About the Realm Makers Goblet
2020 Realm Makers
Book of the Year
Seventh City by Emily Hayse
The Realm Makers Goblet was created by glass artist Leah Nietz with Effetre and Double Helix Glass using a technique developed by Italian glass master, Igor Balbi. This technique is performed on a torch and uses heat, gravity and centripetal force to shape the glass. There are very minimal tools used in this method of goblet making. Leah was one of nine students selected to be in the first class ever taught by Igor Balbi in the United States in the summer of 2019 at the Corning Museum of Glass in Corning, New York. The Realm Makers Dragon seal was laser etched onto the glass by Carter Engraving in Toledo, Ohio.
About the Artist
“There are no mistakes in art. Only opportunities to change your perspective.”
Leah Nietz has been working with glass for over 18 years. She is a mostly self-taught artist with the exception of an 8 hour intro to lampwork class at The Bead Factory in Tacoma, WA, a Murini class with Gini Behrendt in Toledo, OH, a few private hot shop lessons with Eli Lipman at Gathered Glass in Toledo, OH and “Goblets” with master Italian glass artist, Igor Balbi, at The Corning Museum of Glass in Corning, NY.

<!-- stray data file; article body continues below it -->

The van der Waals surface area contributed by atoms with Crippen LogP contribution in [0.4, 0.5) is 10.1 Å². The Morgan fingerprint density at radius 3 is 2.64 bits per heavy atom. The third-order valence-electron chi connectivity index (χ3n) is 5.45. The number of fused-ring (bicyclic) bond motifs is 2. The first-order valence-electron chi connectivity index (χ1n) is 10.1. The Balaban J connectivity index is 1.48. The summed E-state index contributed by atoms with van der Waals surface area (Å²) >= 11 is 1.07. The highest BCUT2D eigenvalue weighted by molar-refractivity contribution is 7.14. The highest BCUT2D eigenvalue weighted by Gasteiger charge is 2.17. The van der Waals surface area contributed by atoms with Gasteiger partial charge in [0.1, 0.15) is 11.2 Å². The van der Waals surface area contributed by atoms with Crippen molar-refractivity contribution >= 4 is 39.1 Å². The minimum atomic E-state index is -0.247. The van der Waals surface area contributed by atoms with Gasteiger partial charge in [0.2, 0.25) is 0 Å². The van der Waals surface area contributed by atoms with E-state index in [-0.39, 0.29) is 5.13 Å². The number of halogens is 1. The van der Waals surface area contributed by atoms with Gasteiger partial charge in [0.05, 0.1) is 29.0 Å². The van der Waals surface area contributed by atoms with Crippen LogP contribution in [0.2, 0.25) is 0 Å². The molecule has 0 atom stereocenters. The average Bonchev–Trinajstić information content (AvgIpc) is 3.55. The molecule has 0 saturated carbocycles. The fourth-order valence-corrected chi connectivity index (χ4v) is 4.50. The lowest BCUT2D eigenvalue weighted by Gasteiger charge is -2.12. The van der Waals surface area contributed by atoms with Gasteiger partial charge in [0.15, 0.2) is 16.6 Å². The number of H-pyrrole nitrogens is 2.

Leah never intended to be a glass artist. She had plans to be an orthodontist, but God lead her in a different direction. She is constantly amazed at how he directs her work and drops new and exciting opportunities in her lap at just the right moments. His timing is always perfect.
Her work can be found in private collections around the world, publications including Jewelry Affaire and the Soda Lime Times and galleries including the Red Moon Contemporary Art Glass Gallery in Melbourne, Australia. She was chosen to be the Commemorative Artist for the International Society of Glass Bead Makers conference, “The Gathering” in 2020.
Until 2018 her main focus was wearable, lampwork glass beads and vessels. She is now dabbling with larger blowing projects including ornaments, goblets and lighting.
Leah Nietz draws much of her inspiration for her glass from nature and happy accidents. Friend and fellow artist, Gini Behrendt, once advised her to “Never waste a good piece of glass.” She has carried that advice throughout her career creating flowers from would be vessels and discovering the grand optical illusions unique to glass. Many of her designs are improvisations on pieces that did not go according to plan.